The Supreme Court in Machibroda said, "There will always be marginal cases, and this case is not far from the line."7 We are of the opinion that the instant case is beyond the line where an evidentiary hearing is required to decide the motion.
The order of dismissal is affirmed.
We thank court-appointed counsel, Messrs. Bernard J. Nussbaum and William Levinson of the Chicago Bar, for the service they have rendered in this appeal. The excellence of their brief and oral argument deserves our commendation.
The court entered a plea of not guilty
The twenty year sentence was subsequently vacated, but this court affirmed the consecutive running of the twenty-five year sentences in United States v. Parker, 283 F.2d 862 (7th Cir. 1960)
Petitioner filed a notice of intention to appeal shortly after his sentencing, but no further action was taken until this court was made aware of the circumstances when petitioner's appeal from the denial of his "Motion in the Nature of a Writ of Error Coram Nobis" was filed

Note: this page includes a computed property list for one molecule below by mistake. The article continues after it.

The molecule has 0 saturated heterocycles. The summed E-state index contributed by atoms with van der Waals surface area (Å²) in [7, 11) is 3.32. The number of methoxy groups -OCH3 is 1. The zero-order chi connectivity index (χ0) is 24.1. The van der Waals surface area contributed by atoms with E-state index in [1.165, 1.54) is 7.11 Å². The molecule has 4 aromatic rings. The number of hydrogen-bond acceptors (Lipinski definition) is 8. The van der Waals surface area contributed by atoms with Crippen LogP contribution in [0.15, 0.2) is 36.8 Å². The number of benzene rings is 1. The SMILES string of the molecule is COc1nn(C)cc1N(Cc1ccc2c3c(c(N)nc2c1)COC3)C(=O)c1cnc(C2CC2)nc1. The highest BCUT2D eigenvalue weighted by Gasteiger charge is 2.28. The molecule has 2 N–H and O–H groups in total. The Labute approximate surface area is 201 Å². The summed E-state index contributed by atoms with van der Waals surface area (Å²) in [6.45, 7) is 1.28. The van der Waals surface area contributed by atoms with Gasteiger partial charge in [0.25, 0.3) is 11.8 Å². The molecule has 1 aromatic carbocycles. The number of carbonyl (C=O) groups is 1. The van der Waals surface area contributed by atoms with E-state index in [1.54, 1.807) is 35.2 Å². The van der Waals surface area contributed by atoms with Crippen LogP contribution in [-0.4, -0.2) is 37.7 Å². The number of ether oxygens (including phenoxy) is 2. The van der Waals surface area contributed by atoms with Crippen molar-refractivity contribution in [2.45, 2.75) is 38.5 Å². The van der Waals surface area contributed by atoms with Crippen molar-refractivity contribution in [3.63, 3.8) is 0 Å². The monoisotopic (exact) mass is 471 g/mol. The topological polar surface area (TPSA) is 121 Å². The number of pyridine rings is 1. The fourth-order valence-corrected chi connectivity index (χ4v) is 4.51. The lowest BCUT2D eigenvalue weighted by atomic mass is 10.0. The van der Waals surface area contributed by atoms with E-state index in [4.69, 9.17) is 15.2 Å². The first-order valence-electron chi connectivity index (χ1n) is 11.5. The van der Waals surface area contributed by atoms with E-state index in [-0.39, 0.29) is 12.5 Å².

Although a delay in filing a section 2255 motion is not a controlling element, we think it may merit some consideration. Petitioner had knowledge of all the alleged facts in 1959, yet he waited until 1962 to bring them to the attention of the sentencing court, and only then after having filed several other petitions alleging totally different grounds for post-conviction relief. During that period the former United States Attorney, Kenneth Raub, died. Thus, because of the delay in filing the motion the court is now prevented from hearing the testimony of a key witness to the alleged transaction
This crime carries a maximum sentence of twenty-five years. Petitioner also pleaded guilty to the kidnapping-escape charge, a crime carrying a maximum penalty of death
United States v. Paglia, 190 F.2d 445, 447 (2d Cir. 1951)